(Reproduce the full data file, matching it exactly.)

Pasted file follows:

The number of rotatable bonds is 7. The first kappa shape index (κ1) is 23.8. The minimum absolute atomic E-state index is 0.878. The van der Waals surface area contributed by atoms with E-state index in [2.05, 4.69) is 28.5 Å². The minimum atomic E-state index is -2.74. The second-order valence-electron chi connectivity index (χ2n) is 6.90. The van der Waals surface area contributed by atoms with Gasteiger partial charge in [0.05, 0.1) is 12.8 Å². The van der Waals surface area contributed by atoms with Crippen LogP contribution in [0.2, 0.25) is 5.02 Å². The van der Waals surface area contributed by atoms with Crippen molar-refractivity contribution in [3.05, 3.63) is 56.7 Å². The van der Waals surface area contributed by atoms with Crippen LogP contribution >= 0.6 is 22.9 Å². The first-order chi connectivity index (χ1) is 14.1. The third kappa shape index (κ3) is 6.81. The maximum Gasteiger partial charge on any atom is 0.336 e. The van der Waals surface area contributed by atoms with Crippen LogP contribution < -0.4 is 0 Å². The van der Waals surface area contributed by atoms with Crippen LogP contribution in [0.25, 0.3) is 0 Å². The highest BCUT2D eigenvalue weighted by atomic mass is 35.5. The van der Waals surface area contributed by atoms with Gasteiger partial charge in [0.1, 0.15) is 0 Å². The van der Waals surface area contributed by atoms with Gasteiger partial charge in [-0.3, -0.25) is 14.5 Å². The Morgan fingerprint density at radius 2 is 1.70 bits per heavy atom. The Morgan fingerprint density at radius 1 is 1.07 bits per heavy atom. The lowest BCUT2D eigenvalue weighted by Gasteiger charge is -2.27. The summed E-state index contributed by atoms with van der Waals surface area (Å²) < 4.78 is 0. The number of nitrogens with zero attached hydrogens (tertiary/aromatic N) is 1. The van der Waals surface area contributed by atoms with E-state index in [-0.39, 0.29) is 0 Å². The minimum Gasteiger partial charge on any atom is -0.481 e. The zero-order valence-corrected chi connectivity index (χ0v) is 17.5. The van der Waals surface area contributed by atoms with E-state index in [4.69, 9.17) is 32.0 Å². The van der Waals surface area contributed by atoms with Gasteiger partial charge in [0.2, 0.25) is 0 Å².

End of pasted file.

The number of rotatable bonds is 7. The first kappa shape index (κ1) is 23.8. The minimum absolute atomic E-state index is 0.878. The van der Waals surface area contributed by atoms with E-state index in [2.05, 4.69) is 28.5 Å². The minimum atomic E-state index is -2.74. The second-order valence-electron chi connectivity index (χ2n) is 6.90. The van der Waals surface area contributed by atoms with Gasteiger partial charge in [0.05, 0.1) is 12.8 Å². The van der Waals surface area contributed by atoms with Crippen LogP contribution in [0.2, 0.25) is 5.02 Å². The van der Waals surface area contributed by atoms with Crippen molar-refractivity contribution in [3.05, 3.63) is 56.7 Å². The van der Waals surface area contributed by atoms with Crippen LogP contribution >= 0.6 is 22.9 Å². The first-order chi connectivity index (χ1) is 14.1. The third kappa shape index (κ3) is 6.81. The maximum Gasteiger partial charge on any atom is 0.336 e. The van der Waals surface area contributed by atoms with Crippen LogP contribution < -0.4 is 0 Å². The van der Waals surface area contributed by atoms with Crippen LogP contribution in [0.25, 0.3) is 0 Å². The highest BCUT2D eigenvalue weighted by atomic mass is 35.5. The van der Waals surface area contributed by atoms with Gasteiger partial charge in [0.1, 0.15) is 0 Å². The van der Waals surface area contributed by atoms with Gasteiger partial charge in [-0.3, -0.25) is 14.5 Å². The Morgan fingerprint density at radius 2 is 1.70 bits per heavy atom. The Morgan fingerprint density at radius 1 is 1.07 bits per heavy atom. The lowest BCUT2D eigenvalue weighted by Gasteiger charge is -2.27. The summed E-state index contributed by atoms with van der Waals surface area (Å²) < 4.78 is 0. The number of nitrogens with zero attached hydrogens (tertiary/aromatic N) is 1. The van der Waals surface area contributed by atoms with E-state index in [-0.39, 0.29) is 0 Å². The minimum Gasteiger partial charge on any atom is -0.481 e. The zero-order valence-corrected chi connectivity index (χ0v) is 17.5. The van der Waals surface area contributed by atoms with E-state index in [4.69, 9.17) is 32.0 Å². The van der Waals surface area contributed by atoms with Gasteiger partial charge in [0.2, 0.25) is 0 Å².